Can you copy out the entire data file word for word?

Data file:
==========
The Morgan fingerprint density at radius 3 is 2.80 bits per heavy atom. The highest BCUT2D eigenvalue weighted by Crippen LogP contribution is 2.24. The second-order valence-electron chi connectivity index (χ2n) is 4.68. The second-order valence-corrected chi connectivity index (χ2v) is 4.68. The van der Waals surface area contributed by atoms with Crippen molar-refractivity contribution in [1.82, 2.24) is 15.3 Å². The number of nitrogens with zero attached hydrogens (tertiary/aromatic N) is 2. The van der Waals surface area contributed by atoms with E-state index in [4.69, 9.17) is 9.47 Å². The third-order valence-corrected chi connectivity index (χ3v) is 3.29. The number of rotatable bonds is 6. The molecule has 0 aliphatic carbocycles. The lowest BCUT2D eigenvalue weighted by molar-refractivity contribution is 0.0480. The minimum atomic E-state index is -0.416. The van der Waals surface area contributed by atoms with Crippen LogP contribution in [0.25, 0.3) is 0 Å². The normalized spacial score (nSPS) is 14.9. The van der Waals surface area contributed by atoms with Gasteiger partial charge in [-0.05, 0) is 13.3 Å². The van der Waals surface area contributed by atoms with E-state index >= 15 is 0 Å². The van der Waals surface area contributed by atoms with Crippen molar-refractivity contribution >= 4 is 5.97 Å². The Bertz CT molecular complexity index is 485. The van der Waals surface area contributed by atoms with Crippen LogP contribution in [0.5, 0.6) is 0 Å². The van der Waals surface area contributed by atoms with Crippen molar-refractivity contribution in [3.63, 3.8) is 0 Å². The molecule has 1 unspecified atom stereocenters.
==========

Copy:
The Morgan fingerprint density at radius 3 is 2.80 bits per heavy atom. The highest BCUT2D eigenvalue weighted by Crippen LogP contribution is 2.24. The second-order valence-electron chi connectivity index (χ2n) is 4.68. The second-order valence-corrected chi connectivity index (χ2v) is 4.68. The van der Waals surface area contributed by atoms with Crippen molar-refractivity contribution in [1.82, 2.24) is 15.3 Å². The number of nitrogens with zero attached hydrogens (tertiary/aromatic N) is 2. The van der Waals surface area contributed by atoms with E-state index in [4.69, 9.17) is 9.47 Å². The third-order valence-corrected chi connectivity index (χ3v) is 3.29. The number of rotatable bonds is 6. The molecule has 0 aliphatic carbocycles. The lowest BCUT2D eigenvalue weighted by molar-refractivity contribution is 0.0480. The minimum atomic E-state index is -0.416. The van der Waals surface area contributed by atoms with Crippen LogP contribution in [0.25, 0.3) is 0 Å². The normalized spacial score (nSPS) is 14.9. The van der Waals surface area contributed by atoms with Gasteiger partial charge in [-0.05, 0) is 13.3 Å². The van der Waals surface area contributed by atoms with E-state index >= 15 is 0 Å². The van der Waals surface area contributed by atoms with Crippen molar-refractivity contribution >= 4 is 5.97 Å². The Bertz CT molecular complexity index is 485. The van der Waals surface area contributed by atoms with Crippen LogP contribution in [0.5, 0.6) is 0 Å². The van der Waals surface area contributed by atoms with Crippen molar-refractivity contribution in [3.63, 3.8) is 0 Å². The molecule has 1 unspecified atom stereocenters.